The coronavirus epidemic, which continues to have an impact all over the world, also had a severe impact on the food and beverage industry. While the restaurants, which were closed for a long time, were partially reopened with the new normal, many businesses withdrew from the gastronomy world by closing their shutters completely. However, we met with Mehmet Gurs, who achieved important rankings in the list of the most important restaurants in the world and is the chief architect of the restaurant in Mikla, Turkey’s gastronomy pride, and we received his thoughts about the process that all shareholders in the sector have experienced with adversity.
Expressing that they have been going through a difficult process, Mehmet Gürs stated that he does not think that the sector has learned too many lessons from the pandemic and underlines that everyone is going through a difficult period both economically and socially. Stating that the lifestyles and behaviours that come with the pandemic may be permanent, Gürs said: “It is not the new normal we are experiencing right now. If we’d moved on to the new normal, the restaurants wouldn’t be standing right now. It cannot be continued with such few people in this square meter. If it continues, the profit-loss structure of restaurants should change radically. Food and beverage is already a difficult sector. So I think it would be wrong to call the current world and working conditions as the new normal. Some of our behaviour from this period is likely to remain. But as I said, all my answers are very grey. Because I can’t predict the process either.”
“Unfortunately, there will be restaurants closing”
Expressing that northern countries and other social states were also highly affected by the pandemic, Mehmet Gürs said: “Each country has its own solution. Support is naturally greater in areas with low population density and high welfare. But even in those countries, there are restaurants that are closed. One of Turkey’s biggest problems is population density. It is impossible to employ so many people. Many people in the sector keep the tail upright, but the food and beverage sector as a whole has been affected by the pandemic. Of course, there will be restaurants that close. There is a certain amount of support, but that support will naturally stop one day.”
“Mikla has been open for 15 years, the customer comes with confidence”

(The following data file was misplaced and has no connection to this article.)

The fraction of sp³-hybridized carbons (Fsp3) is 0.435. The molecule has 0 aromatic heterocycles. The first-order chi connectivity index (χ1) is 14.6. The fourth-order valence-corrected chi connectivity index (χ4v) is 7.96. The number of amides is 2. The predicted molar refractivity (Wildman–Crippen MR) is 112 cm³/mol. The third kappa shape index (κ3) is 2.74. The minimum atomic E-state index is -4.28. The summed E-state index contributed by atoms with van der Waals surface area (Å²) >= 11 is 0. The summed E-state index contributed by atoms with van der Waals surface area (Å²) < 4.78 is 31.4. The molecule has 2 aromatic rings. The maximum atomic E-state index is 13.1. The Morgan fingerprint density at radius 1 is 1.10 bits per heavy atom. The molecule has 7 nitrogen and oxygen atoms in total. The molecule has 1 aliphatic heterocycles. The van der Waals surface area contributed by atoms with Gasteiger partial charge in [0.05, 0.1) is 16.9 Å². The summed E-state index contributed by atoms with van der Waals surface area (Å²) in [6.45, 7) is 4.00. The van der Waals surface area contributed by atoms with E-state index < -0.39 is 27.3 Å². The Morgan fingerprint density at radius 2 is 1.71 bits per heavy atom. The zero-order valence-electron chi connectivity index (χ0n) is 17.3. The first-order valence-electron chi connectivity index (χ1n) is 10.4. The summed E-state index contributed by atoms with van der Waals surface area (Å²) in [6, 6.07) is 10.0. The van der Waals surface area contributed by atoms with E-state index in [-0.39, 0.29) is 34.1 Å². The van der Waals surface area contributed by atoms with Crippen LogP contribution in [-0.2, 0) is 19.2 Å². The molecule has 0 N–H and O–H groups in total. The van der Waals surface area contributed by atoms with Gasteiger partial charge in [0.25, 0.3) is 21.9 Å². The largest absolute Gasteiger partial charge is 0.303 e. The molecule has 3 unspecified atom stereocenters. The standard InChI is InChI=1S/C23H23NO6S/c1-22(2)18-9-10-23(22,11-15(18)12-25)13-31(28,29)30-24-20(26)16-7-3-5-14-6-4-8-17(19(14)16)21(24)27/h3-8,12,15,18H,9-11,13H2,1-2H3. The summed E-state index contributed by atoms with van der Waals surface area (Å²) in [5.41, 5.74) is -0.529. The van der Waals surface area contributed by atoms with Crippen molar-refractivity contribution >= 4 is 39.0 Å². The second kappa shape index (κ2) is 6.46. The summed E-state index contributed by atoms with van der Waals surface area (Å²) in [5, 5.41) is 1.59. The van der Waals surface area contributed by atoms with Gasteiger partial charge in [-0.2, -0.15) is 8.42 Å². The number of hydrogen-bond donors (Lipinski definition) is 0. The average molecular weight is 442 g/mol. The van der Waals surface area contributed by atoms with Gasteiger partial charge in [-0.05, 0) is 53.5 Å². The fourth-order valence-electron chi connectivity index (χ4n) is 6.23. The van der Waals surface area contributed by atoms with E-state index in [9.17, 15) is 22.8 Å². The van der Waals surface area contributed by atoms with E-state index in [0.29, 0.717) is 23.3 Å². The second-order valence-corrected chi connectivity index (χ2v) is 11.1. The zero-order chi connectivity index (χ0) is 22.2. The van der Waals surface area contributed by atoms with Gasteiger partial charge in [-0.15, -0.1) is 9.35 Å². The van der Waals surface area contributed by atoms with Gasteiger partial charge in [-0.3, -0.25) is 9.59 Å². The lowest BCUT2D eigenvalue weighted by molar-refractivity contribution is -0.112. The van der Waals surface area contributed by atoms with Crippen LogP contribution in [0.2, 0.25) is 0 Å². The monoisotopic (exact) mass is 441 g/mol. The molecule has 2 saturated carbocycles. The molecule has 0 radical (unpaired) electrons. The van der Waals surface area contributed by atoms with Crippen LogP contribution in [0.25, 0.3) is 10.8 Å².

Gürs also mentions that there is usually a decrease in the number of guests in restaurants, but despite this, very serious numbers of people come to some places. Emphasizing that Mikla always pays attention to hygiene, the successful name, “I do not think it is a question mark by the guests about the hygiene of Mikla. We already had certain hygiene rules. Mikla has been open for 15 years, the customer comes with confidence. So we made small changes in the pandemic. The distance between the tables was already too much, and we increased it a little more. We have enough space. We also have plenty of open spaces” says.
“I see the future of Istanbul bright”
Mehmet Gurs says that some periods are a good opportunity for investment, and this process that we are in is one of these periods. Saying that “Such periods are a good opportunity for investment”, Gürs continues his words as follows: “I think customers will return sooner or later. This is an interim period. I see the future of Istanbul gastronomy bright. On the other hand, there is an exciting stir in the Aegean. There are serious movements and studies in the whole region from south to north. I believe that the Aegean will be one of the places that will stand out in gastronomy tourism. With its product, wine, agriculture, raki, people, pleasure, there is a philosophy and comfort in the Aegean. I think the Aegean will be a shining star.”
Mehmet Gurs, who stated that the wealth of products in Turkey should first be noticed and evaluated by the people of the country, finally says: “Instead of just saying how to sell and promote this product, it is useful to focus on how to do it better. Domestic customers want better so that quality production increases. The rest comes anyway.”